Montgomery County’s school board named a new president Thursday, giving the leadership role to Phil Kauffman, previously vice president.
Kauffman, a resident of Olney, is a second-term board member who retired this year as deputy assistant general counsel with the U.S. Department of Veterans Affairs. He was elected Thursday to a one-year term in a 7 to 1 vote.Read full article >>
Montgomery County’s schools chief proposed a $2.28 billion budget for next fiscal year, adding 340 positions and boosting spending in Maryland’s largest school district by $56.4 million.
Superintendent Joshua P. Starr released his recommendations Thursday at a Board of Education meeting. He said his planned 2.5 percent budget increase would address a major surge in student enrollment, help narrow the achievement gap and prepare students for “the new” at a time of changes in curriculum and modern workplace expectations.Read full article >>
D.C. Public Schools announced Thursday that it has purchased 85,000 new books for school libraries around the city, an investment that comes after years of pressure from parents and activists.
Schools also have received 4,000 new musical instruments, 2,000 desktop computers and more than 1,300 laptops and tablets, as well as art supplies and science lab equipment.Read full article >>
Are MOOCs already over?
It may seem like an odd question given that the Massive Open Online Courses have been touted as the future of higher education, and that it seems like just yesterday that the country’s major universities were rushing to create courses to grab their share of the expected global market.Read full article >>
There are a couple of footnotes to this week’s story about the purported sign language interpreter at the Nelson Mandela memorial in South Africa, who by all accounts was rendering speeches from VIPs into something that was not any recognized sign language.Read full article >>
Education reform policy around the country is increasingly being made in secret or without public input -- and with a lot of private philanthropic money.
A number of recent stories reveal the extent to which policy makers and school reformers are going to push their reform agenda to expand charter schools and vouchers in an effort to step up the privatization of public education. These stories include:Read full article >>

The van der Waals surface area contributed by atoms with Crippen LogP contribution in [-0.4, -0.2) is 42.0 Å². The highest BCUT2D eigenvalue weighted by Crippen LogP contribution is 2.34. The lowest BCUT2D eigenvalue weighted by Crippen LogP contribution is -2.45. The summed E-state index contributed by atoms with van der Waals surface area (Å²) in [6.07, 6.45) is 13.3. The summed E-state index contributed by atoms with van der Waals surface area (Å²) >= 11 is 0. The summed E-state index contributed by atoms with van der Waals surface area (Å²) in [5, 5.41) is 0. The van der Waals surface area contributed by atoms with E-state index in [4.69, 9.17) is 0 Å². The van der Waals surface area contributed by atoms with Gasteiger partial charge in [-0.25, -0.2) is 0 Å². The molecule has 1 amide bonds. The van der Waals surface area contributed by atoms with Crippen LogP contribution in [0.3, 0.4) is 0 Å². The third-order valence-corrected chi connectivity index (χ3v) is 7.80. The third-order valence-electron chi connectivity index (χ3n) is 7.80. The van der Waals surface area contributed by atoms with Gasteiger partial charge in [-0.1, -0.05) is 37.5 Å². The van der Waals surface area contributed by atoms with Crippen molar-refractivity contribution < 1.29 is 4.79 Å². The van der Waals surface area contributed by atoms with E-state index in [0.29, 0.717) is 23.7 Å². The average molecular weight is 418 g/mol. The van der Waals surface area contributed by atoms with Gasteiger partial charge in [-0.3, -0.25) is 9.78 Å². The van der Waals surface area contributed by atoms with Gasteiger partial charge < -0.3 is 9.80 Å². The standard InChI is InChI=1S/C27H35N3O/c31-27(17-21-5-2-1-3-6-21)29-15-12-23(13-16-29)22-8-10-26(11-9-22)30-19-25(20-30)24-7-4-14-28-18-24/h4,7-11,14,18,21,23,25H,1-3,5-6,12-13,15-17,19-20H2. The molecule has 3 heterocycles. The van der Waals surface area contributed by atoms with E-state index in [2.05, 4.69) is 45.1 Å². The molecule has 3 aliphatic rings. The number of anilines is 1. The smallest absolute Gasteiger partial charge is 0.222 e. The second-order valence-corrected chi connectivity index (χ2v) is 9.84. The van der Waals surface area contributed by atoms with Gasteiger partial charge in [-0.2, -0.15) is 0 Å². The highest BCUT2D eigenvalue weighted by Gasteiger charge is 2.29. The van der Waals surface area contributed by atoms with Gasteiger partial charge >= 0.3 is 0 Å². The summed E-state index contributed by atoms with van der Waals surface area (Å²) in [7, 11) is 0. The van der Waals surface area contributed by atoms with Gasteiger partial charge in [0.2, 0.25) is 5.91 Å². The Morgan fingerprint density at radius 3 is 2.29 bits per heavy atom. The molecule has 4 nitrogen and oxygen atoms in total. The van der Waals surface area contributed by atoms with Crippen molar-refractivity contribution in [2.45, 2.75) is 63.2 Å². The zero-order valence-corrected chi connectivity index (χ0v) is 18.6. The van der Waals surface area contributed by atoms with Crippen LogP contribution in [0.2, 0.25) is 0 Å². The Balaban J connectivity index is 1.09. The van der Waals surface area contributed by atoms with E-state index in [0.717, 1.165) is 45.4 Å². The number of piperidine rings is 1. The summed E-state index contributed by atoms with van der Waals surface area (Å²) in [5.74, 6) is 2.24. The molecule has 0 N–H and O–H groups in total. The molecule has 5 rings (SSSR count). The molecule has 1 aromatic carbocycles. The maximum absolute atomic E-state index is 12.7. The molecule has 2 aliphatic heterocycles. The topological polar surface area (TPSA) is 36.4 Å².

The College Board just tried to have a little fun with high schools but some college admissions counselors are less than amused.
The organization sent out to thousands of high schools around the country stickers with pictures of a cartoon-like cow and the words, “Gee Whiz” -- a reference to a critical reading question on the recent PSAT which noted that some kids have never seen a cow. After the October administration of the PSAT, formally known as the Preliminary SAT/National Merit Scholarship Qualifying Test and co-sponsored by the College Board and National Merit Scholarship Corporation, students who took the exam took to Twitter to make fun of the cow question, with tweets like this one:Read full article >>
The District’s Anacostia High School saw an enormous fluctuation in its student population in the 2012-13 school year, losing more than one in five students after the first month of school while gaining nearly twice as many during the school year. The enrollment swings left the school with a net student increase of 16 percent.Read full article >>
New York State Education Commissioner John King was on a “listening tour” this fall to ostensibly talk with the public about the Common Core State Standards and school reform but it got cut short when people in the crowd challenged him. Some forums were cancelled, but he is back on the circuit -- and on Tuesday, he had a very friendly crowd, courtesy of StudentsFirstNY, the New York branch of Michelle Rhee’s StudentsFirst advocacy organization. Here’s a description of that forum. It was written by Steven Mazie, who blogs at Big Think and The Economist and teaches at Bard High School Early College in New York City. Follow him on Twitter.Read full article >>